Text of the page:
Results: Among 13,909 male Ethiopian soldiers, 32 died by suicide over the years 1992-2012. Among 8,525 females Ethiopian soldiers, not one committed suicide in the reported years (p=0.042). Soldiers serving in combat units were 3.57 times more likely (p<0.001) to commit suicide than those serving in non-combat units. A comparison between the suicidal groups, Ethiopian and non-Ethiopian who died by suicide, found that the proportion of Ethiopians who served in combat units was lower (48.1% vs. 30.3%, p=0.046), and the intelligence scores of the Ethiopians were four times lower (58.1% versus 14.4%, p<0.001).

Conclusions: Amongst Ethiopian soldiers who committed suicide, the lower intelligence scores combined with service in combat units, may contribute to elevated stress due to the cultural gap and difficult integration process. In light of these findings, culture-sensitive intervention programs are needed in order to reduce suicidal behavior amongst Ethiopian soldiers.

Keywords: Suicide; soldiers; Ethiopian origin.
Gal Chaikin, Ravit Rubinstein, Maya Feinholtz Klein
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Introduction: The IDF Combat Reactions Unit provides psychotherapy services to former combatants in cases of mental distress due to combat action. The areas of treatment of Post-Traumatic Stress Disorder (PTSD) are characterized by many different approaches, although only in a minority of approaches does research support their effectiveness. The diagnostic process is of utmost importance in the success of the treatment, since at this stage, the professional team jointly outlines the appropriate course of treatment for each patient.

Objective: This article describes the diagnostic approach and the principles applied in the Combat Reactions Unit of the Medical Corps, to treat those suffering from PTSD. The diagnostic process used was reviewed for two categories of former combatants: (1) Those who experienced a traumatic event a few months prior to seeking treatment; (2) Combatants who waited a longer period of time before seeking treatment.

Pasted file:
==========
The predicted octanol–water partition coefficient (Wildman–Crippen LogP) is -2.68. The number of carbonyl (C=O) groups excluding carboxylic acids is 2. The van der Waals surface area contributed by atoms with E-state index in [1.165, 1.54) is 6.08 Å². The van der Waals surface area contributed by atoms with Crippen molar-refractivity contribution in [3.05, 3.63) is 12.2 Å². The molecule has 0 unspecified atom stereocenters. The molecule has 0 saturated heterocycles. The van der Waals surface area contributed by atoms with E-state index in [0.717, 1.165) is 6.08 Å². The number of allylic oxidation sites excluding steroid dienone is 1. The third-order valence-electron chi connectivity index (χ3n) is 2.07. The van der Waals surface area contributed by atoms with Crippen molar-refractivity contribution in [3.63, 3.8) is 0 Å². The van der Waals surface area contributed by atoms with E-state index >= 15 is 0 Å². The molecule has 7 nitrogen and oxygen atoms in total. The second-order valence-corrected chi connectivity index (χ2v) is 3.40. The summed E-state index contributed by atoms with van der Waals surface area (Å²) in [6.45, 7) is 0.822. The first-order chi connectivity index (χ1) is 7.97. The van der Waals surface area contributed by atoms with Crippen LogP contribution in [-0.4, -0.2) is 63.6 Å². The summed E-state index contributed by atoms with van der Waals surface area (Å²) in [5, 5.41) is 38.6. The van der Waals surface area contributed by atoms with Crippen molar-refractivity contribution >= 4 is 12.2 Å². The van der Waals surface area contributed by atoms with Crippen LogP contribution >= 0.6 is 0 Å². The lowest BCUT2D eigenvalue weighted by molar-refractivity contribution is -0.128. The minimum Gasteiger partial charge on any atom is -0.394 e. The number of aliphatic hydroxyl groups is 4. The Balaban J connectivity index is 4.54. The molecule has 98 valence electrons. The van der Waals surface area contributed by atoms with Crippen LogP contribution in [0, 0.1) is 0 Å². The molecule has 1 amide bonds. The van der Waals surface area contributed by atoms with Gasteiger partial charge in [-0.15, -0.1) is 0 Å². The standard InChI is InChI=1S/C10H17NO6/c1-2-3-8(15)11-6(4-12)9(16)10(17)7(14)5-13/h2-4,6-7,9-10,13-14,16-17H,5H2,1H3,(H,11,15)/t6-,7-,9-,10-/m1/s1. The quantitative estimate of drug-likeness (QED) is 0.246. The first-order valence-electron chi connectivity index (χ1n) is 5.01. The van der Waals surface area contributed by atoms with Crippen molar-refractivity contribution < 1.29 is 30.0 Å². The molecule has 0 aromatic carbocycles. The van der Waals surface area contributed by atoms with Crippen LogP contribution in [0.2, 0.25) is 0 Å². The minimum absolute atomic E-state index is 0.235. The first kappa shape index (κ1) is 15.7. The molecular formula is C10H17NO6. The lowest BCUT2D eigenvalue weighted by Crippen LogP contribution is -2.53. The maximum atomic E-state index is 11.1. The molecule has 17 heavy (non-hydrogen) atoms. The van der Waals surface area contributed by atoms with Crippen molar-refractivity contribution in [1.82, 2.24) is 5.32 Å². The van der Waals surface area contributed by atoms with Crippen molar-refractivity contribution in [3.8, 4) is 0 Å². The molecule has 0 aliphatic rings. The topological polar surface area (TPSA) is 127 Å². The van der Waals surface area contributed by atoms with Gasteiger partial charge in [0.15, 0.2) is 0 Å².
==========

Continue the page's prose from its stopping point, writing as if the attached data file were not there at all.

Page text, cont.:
Discussion & Conclusions: The effectiveness of the evaluation process is derived from the staff’s extensive professionalism and their ability to create a treatment program based on knowledge, experience and research for each patient. In addition, consideration of the nature of the patient’s injury and maximal adaptation to their personality and coping abilities are crucial. The last two variables affect the degree of cooperation on the patient’s part and their ability to benefit from the treatment. An effective diagnostic process significantly improves the adapting of the treatment to the patient in terms of maximizing the patient’s benefit from the proposed treatment and reducing treatment drop-out rate.

Keywords:Combat Reactions Unit, Post-Traumatic Stress Disorder, Combat Reaction among Worriers, Diagnostic Process of Post-Traumatic,Stress Disorder, Efficient Diagnostic Process following Recent Event, Trauma Focused Treatments
Ofir Ohayon, Keren Shaul, Vlad Svetlitzky, Ariel Ben-Yehuda, Avishai Antonovsky